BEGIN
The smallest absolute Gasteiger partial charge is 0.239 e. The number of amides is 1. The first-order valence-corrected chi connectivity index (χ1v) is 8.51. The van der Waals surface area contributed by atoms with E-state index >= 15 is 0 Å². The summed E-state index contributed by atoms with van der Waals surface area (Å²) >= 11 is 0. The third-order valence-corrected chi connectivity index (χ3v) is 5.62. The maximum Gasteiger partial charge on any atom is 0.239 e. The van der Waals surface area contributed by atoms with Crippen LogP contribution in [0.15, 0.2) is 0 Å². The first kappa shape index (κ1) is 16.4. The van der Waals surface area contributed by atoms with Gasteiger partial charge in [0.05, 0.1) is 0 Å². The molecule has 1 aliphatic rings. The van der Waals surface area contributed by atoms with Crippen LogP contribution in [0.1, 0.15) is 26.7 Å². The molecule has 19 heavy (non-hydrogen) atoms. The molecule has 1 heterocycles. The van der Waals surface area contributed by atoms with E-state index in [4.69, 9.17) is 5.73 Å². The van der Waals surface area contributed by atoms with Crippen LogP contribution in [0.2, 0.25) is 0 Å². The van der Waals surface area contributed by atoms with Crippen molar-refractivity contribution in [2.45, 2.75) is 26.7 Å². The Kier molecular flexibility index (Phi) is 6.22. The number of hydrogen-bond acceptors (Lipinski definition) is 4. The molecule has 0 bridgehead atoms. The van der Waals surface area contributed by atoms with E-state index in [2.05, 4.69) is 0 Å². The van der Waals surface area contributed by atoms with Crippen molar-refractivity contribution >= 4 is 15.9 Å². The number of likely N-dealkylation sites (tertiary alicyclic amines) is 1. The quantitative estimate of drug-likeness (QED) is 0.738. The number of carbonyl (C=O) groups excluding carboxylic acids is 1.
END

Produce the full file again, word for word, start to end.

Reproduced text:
The smallest absolute Gasteiger partial charge is 0.239 e. The number of amides is 1. The first-order valence-corrected chi connectivity index (χ1v) is 8.51. The van der Waals surface area contributed by atoms with E-state index >= 15 is 0 Å². The summed E-state index contributed by atoms with van der Waals surface area (Å²) >= 11 is 0. The third-order valence-corrected chi connectivity index (χ3v) is 5.62. The maximum Gasteiger partial charge on any atom is 0.239 e. The van der Waals surface area contributed by atoms with Crippen LogP contribution in [0.15, 0.2) is 0 Å². The first kappa shape index (κ1) is 16.4. The van der Waals surface area contributed by atoms with Gasteiger partial charge in [0.05, 0.1) is 0 Å². The molecule has 1 aliphatic rings. The van der Waals surface area contributed by atoms with Crippen LogP contribution in [0.1, 0.15) is 26.7 Å². The molecule has 19 heavy (non-hydrogen) atoms. The molecule has 1 heterocycles. The van der Waals surface area contributed by atoms with E-state index in [4.69, 9.17) is 5.73 Å². The van der Waals surface area contributed by atoms with Crippen LogP contribution in [0.2, 0.25) is 0 Å². The van der Waals surface area contributed by atoms with Crippen molar-refractivity contribution in [2.45, 2.75) is 26.7 Å². The Kier molecular flexibility index (Phi) is 6.22. The number of hydrogen-bond acceptors (Lipinski definition) is 4. The molecule has 0 bridgehead atoms. The van der Waals surface area contributed by atoms with E-state index in [2.05, 4.69) is 0 Å². The van der Waals surface area contributed by atoms with Crippen molar-refractivity contribution >= 4 is 15.9 Å². The number of likely N-dealkylation sites (tertiary alicyclic amines) is 1. The quantitative estimate of drug-likeness (QED) is 0.738. The number of carbonyl (C=O) groups excluding carboxylic acids is 1.